An 'aggressive' John Lackey is a good John Lackey

Mike Petraglia
April 07, 2014 - 8:07 pm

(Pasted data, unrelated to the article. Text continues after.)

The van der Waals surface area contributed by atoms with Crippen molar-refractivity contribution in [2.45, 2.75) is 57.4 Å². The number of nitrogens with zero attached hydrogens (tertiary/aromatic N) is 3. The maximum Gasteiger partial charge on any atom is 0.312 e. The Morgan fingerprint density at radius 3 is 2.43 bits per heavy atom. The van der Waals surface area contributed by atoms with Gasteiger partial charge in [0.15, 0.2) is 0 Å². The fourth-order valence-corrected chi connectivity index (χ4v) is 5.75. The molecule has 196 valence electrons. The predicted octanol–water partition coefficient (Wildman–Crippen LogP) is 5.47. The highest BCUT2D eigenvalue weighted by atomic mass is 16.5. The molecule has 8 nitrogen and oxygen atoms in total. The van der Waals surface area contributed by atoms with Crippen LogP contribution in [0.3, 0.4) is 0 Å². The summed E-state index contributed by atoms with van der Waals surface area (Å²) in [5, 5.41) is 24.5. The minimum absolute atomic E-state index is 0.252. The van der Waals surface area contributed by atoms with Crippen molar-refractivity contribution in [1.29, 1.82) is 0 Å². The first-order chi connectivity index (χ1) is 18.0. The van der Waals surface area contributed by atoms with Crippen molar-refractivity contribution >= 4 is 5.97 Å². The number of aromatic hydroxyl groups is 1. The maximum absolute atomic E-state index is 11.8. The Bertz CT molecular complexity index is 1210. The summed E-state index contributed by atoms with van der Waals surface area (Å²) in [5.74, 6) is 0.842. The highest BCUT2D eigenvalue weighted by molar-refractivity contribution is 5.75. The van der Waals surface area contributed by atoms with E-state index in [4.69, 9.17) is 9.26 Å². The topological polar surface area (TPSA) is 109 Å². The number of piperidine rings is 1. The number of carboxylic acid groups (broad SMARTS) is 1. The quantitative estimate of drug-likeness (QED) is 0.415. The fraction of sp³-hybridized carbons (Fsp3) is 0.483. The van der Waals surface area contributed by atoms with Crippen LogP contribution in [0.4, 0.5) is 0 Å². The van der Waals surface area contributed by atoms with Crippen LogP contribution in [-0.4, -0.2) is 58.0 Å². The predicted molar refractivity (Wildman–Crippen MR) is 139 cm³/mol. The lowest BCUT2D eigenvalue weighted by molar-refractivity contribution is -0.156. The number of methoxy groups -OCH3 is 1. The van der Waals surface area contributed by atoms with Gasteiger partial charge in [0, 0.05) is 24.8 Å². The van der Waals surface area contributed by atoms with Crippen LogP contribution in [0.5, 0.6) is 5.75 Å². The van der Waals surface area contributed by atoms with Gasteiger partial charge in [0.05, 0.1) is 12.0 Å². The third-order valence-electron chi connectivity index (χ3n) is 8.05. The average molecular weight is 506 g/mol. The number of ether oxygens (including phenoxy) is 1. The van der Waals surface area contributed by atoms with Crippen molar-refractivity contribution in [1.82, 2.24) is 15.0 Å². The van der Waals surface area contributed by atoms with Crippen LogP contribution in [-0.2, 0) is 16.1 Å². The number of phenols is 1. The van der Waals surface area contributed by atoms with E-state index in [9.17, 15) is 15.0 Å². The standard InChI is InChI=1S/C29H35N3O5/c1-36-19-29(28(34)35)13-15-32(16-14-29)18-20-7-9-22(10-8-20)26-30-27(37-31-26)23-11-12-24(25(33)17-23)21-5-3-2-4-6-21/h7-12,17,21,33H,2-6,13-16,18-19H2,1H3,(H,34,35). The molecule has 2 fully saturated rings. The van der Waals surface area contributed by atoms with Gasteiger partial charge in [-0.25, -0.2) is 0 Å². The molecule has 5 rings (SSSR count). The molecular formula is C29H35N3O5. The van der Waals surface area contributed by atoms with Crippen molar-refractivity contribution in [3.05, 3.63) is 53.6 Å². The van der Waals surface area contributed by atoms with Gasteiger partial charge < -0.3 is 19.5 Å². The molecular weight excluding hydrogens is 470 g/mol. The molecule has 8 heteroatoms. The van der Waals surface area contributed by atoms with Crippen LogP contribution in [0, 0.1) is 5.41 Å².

When it comes to taking the mound every fifth day, John Lackey has learned that he's best when he doesn't mess around. Sporting an early season repertoire that has included more fastballs and less curves, Lackey has been getting ahead in the count and sending a message to hitters -- get me early or don't get me at all. Lackey was efficient, and at times dominating, allowing just five hits and one run, while walking two and striking out five in seven innings as the Red Sox beat the Rangers, 5-1. "It's been a lot of fastball action early on. So far, my arm has been feeling pretty good," Lackey said. "I've been challenging guys and trying to get ahead in the count, and A.J. [Pierzynski] called a great game again for me tonight. I was able to get ahead and dictate some at-bats and it makes things go a little bit faster. "I definitely want to pound the strike zone. I want them to know that I'm going to throw strikes. If you're going to get me, you better get me quick [in the count] because I'm coming after you for sure. It can work both ways, if you're not locating well, you can give it up pretty quick, too, that way. Just have to continue to locate and hopefully keep pitch counts down and get deep into games." After going six solid innings (90 pitches) in Baltimore on April 2, leading the Red Sox to their first win of the season, Lackey took the hill Monday at Fenway, the same mound that he stood on while clinching Game 6 of the 2013 World Series. Ironically, it was also the last time the Red Sox had won at Fenway after being swept by the Brewers in the home opening series over the weekend. But if there's anyone on the staff that knows something about stopping a losing streak, it's Lackey. He's been an ace longer than Jon Lester. And on Monday night, the Red Sox needed a pitcher to take the mound who could give the Red Sox a chance to avoid their first four-game losing streak since losing eight straight to end 2012. Lackey's fastball has been touching 93 mph, but it's not the velocity, it's the command. And he's been moving the ball all around the strike zone, as was the case again Monday night. "I throw hard, I don't throw fast necessarily," Lackey said. "It's two different things. I try to be aggressive. I try to make guys make decisions early in the count because I want to get outs as quick as I can. I want to get deep into games." Lackey is not the same pitcher he was when he burst on the scene in 2002 with the Angels, when he had a hammer for a curve. He still has the pitch but is much more selective in using it. "I threw probably more curveballs back then than I do now," Lackey said. "I didn't even really have a slider back then. You develop new things as you go on. At this point, I feel like I'm in a pretty good spot with experience and being healthy." Lackey's also been around long enough to know that he can't just rely on being perfect with his fastball. He's going to eventually need to mix things up as the season goes on. "I'm going to need them at some point," Lackey said. "It's a tough league. Scouting reports get out real quick." Lackey's true character showed in the seventh when he worked out of a jam he created with two walks. With Alex Rios on third and Leonys Martin on second, Lackey induced a groundout from J.P. Arencibia to end the rally and preserve Boston's 2-1 lead. He tapped his glove as he came off the mound for a final time on the night. "That was pretty light for me," Lackey said. "It was nice to get out of that jam, for sure. I had a couple of guys on in a tight game and to still be winning when you come off the mound. I kind of reached back and let go what I had left. It was nice to get out of it. "It was a tight game all along. They have a great lineup and had to make some tough pitches to get out of jam there with a couple people on base but got it done."